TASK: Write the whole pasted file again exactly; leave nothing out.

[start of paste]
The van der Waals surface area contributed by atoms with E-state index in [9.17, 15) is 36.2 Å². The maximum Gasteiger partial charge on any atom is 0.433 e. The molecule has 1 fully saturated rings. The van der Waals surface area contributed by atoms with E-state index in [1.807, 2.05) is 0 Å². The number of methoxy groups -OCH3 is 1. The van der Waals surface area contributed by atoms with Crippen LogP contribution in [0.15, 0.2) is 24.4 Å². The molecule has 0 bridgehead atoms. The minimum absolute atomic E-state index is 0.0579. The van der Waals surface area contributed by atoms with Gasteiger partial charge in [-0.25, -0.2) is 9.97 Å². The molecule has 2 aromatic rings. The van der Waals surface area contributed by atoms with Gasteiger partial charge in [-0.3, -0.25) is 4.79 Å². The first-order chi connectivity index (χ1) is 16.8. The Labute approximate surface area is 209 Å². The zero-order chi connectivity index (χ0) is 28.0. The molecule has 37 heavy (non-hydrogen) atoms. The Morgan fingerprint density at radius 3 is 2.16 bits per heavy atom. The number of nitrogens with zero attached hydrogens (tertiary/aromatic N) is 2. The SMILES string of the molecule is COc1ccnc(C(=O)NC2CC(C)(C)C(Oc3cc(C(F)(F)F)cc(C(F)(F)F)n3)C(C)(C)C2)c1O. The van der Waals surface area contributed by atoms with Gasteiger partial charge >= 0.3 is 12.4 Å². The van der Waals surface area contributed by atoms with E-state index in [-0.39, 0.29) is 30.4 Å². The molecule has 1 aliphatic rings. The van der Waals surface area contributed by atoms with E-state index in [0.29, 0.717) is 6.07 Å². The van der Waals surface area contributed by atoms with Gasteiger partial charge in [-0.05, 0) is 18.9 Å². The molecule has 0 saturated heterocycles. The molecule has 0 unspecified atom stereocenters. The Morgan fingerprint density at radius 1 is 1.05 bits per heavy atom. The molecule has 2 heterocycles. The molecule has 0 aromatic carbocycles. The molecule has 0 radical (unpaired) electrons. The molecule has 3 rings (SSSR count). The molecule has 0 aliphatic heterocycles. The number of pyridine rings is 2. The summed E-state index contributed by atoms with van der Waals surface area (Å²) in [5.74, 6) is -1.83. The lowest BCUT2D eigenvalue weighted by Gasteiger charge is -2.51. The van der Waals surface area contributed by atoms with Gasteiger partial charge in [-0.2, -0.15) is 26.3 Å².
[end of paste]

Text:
The van der Waals surface area contributed by atoms with E-state index in [9.17, 15) is 36.2 Å². The maximum Gasteiger partial charge on any atom is 0.433 e. The molecule has 1 fully saturated rings. The van der Waals surface area contributed by atoms with E-state index in [1.807, 2.05) is 0 Å². The number of methoxy groups -OCH3 is 1. The van der Waals surface area contributed by atoms with Crippen LogP contribution in [0.15, 0.2) is 24.4 Å². The molecule has 0 bridgehead atoms. The minimum absolute atomic E-state index is 0.0579. The van der Waals surface area contributed by atoms with Gasteiger partial charge in [-0.25, -0.2) is 9.97 Å². The molecule has 2 aromatic rings. The van der Waals surface area contributed by atoms with Gasteiger partial charge in [-0.3, -0.25) is 4.79 Å². The first-order chi connectivity index (χ1) is 16.8. The Labute approximate surface area is 209 Å². The zero-order chi connectivity index (χ0) is 28.0. The molecule has 37 heavy (non-hydrogen) atoms. The Morgan fingerprint density at radius 3 is 2.16 bits per heavy atom. The number of nitrogens with zero attached hydrogens (tertiary/aromatic N) is 2. The SMILES string of the molecule is COc1ccnc(C(=O)NC2CC(C)(C)C(Oc3cc(C(F)(F)F)cc(C(F)(F)F)n3)C(C)(C)C2)c1O. The van der Waals surface area contributed by atoms with Gasteiger partial charge >= 0.3 is 12.4 Å². The van der Waals surface area contributed by atoms with E-state index in [-0.39, 0.29) is 30.4 Å². The molecule has 1 aliphatic rings. The van der Waals surface area contributed by atoms with E-state index in [0.29, 0.717) is 6.07 Å². The van der Waals surface area contributed by atoms with Gasteiger partial charge in [-0.05, 0) is 18.9 Å². The molecule has 0 saturated heterocycles. The molecule has 0 unspecified atom stereocenters. The Morgan fingerprint density at radius 1 is 1.05 bits per heavy atom. The molecule has 2 heterocycles. The molecule has 0 aromatic carbocycles. The molecule has 0 radical (unpaired) electrons. The molecule has 3 rings (SSSR count). The molecule has 0 aliphatic heterocycles. The number of pyridine rings is 2. The summed E-state index contributed by atoms with van der Waals surface area (Å²) in [5.74, 6) is -1.83. The lowest BCUT2D eigenvalue weighted by Gasteiger charge is -2.51. The van der Waals surface area contributed by atoms with Gasteiger partial charge in [-0.2, -0.15) is 26.3 Å².